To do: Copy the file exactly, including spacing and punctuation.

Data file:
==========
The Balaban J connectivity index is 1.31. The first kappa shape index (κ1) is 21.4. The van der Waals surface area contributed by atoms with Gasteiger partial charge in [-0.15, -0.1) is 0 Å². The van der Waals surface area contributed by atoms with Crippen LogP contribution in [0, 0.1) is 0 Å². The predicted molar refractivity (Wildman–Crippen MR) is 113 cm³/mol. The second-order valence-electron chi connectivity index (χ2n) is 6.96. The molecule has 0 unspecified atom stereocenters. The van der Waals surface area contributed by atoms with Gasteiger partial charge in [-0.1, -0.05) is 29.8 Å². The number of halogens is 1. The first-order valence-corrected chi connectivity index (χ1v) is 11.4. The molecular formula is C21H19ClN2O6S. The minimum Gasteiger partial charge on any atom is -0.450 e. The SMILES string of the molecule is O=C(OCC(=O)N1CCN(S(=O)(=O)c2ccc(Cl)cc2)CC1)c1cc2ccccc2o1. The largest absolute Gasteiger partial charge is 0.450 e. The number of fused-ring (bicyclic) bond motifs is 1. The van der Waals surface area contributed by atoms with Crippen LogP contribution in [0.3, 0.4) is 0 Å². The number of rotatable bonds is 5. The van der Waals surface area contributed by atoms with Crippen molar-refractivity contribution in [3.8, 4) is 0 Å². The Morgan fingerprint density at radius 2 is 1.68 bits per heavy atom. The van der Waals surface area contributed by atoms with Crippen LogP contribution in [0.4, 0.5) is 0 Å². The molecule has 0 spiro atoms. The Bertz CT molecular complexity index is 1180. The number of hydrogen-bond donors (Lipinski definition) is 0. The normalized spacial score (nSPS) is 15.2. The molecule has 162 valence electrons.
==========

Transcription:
The Balaban J connectivity index is 1.31. The first kappa shape index (κ1) is 21.4. The van der Waals surface area contributed by atoms with Gasteiger partial charge in [-0.15, -0.1) is 0 Å². The van der Waals surface area contributed by atoms with Crippen LogP contribution in [0, 0.1) is 0 Å². The predicted molar refractivity (Wildman–Crippen MR) is 113 cm³/mol. The second-order valence-electron chi connectivity index (χ2n) is 6.96. The molecule has 0 unspecified atom stereocenters. The van der Waals surface area contributed by atoms with Gasteiger partial charge in [-0.1, -0.05) is 29.8 Å². The number of halogens is 1. The first-order valence-corrected chi connectivity index (χ1v) is 11.4. The molecular formula is C21H19ClN2O6S. The minimum Gasteiger partial charge on any atom is -0.450 e. The SMILES string of the molecule is O=C(OCC(=O)N1CCN(S(=O)(=O)c2ccc(Cl)cc2)CC1)c1cc2ccccc2o1. The largest absolute Gasteiger partial charge is 0.450 e. The number of fused-ring (bicyclic) bond motifs is 1. The van der Waals surface area contributed by atoms with Crippen LogP contribution in [0.3, 0.4) is 0 Å². The number of rotatable bonds is 5. The van der Waals surface area contributed by atoms with Crippen molar-refractivity contribution in [3.8, 4) is 0 Å². The Morgan fingerprint density at radius 2 is 1.68 bits per heavy atom. The van der Waals surface area contributed by atoms with Crippen LogP contribution in [0.4, 0.5) is 0 Å². The molecule has 0 spiro atoms. The Bertz CT molecular complexity index is 1180. The number of hydrogen-bond donors (Lipinski definition) is 0. The normalized spacial score (nSPS) is 15.2. The molecule has 162 valence electrons.